Iowa rated poorly in education report

Melissa Berg

Despite the fact that Iowa is one of the few states that doesn’t require standards for student and teaching performance, experts from Iowa State and Ames Community Schools think the current system is working fine.

Ann Thompson, ISU chairwoman for the department of curriculum and instruction, said Iowa has not adopted statewide standards for student performance because local control is preferred.

“Iowa is deeply committed to the concept of local control in education,” she said.

In a report released last month by the journal Education Week, Iowa was the only state to receive an “F” in academic standards.

Though Iowa lacks a statewide standard, Thompson said Iowa students still do well in comparison with other states.

“Iowa is consistently recognized for its outstanding educational systems and is well-known nationally for the success of its students,” she said.

Although Iowa doesn’t have a state standard, each school district in Iowa is required to define academic standards for students. The districts must also provide the state with specific information on student attainment of these standards, Thompson said.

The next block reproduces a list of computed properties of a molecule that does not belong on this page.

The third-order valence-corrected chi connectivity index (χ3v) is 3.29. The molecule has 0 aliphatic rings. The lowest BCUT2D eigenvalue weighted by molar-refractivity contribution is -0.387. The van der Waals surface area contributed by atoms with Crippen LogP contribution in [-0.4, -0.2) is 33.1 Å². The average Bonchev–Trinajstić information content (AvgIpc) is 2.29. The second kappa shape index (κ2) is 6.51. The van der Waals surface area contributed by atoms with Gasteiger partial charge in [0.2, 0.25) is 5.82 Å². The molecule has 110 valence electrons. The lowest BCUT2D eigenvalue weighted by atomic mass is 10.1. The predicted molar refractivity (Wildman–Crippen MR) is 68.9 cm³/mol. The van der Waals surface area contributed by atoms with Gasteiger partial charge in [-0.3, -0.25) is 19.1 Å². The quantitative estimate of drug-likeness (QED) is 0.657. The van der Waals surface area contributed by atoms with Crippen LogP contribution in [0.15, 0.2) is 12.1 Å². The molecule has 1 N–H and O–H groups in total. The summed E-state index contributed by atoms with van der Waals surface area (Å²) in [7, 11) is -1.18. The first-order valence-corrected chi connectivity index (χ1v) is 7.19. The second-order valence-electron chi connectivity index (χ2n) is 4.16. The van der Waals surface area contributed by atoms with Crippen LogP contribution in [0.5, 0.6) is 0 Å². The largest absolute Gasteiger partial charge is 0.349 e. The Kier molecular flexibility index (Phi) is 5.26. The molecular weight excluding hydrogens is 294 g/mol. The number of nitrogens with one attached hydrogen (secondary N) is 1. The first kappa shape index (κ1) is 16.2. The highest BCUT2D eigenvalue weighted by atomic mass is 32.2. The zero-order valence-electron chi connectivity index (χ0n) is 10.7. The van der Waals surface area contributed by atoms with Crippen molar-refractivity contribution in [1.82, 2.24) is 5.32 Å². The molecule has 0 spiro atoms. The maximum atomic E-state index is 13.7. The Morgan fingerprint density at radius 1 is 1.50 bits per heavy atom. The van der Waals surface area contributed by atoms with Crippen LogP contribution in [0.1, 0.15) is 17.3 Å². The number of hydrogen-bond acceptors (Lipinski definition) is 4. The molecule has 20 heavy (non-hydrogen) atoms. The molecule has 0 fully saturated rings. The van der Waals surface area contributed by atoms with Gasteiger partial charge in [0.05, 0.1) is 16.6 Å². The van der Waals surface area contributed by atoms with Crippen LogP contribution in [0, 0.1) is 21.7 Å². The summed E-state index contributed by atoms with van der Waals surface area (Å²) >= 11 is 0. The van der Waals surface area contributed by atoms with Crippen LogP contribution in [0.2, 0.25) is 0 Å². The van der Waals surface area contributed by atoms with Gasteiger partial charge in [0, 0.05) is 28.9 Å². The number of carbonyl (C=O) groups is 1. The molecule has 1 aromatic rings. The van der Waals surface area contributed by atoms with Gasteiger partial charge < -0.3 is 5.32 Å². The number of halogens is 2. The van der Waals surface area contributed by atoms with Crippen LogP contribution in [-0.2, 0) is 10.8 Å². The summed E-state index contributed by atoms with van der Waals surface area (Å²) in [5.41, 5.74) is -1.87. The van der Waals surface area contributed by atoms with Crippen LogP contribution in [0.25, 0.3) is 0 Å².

“Given the outstanding record of student academic achievement in Iowa, the local-standards approach seems to be sound,” she said.

Gloria Corbin, Ames associate superintendent for curriculum and instruction, said Iowa will fail or not be included in most of these studies because there is no publication with the necessary information.

In order to do a report on Iowa, a district-by-district collaboration of information would have to be done.

Corbin said the board is planning to release a statement regarding the districts’ competencies and their work to upgrade their standards.

“The Ames school district has their essential standards in place, but they are beginning to examine their standards for a second time and look at them in detail,” she said.

Corbin said she thought the state should think about setting a statewide standard in order to relieve some of the heavy responsibility from the individual districts.

The fourth-annual study released by the magazine, called Quality Counts 2000, also evaluated teacher quality, student performance and resources.

Iowa received a “D” for teacher quality because state grades for improving teacher quality declined this year due to “changes to the indicators,” the study stated.

The study did show many recent initiatives to ensure Iowa’s teacher quality. These included a test for admission to teacher education programs, additional licensing exams and a mentoring program for new teachers.

Iowa’s resources scored well in Quality Counts 2000, with a “B-.” This category evaluated the adequacy of spending, allocation and equity.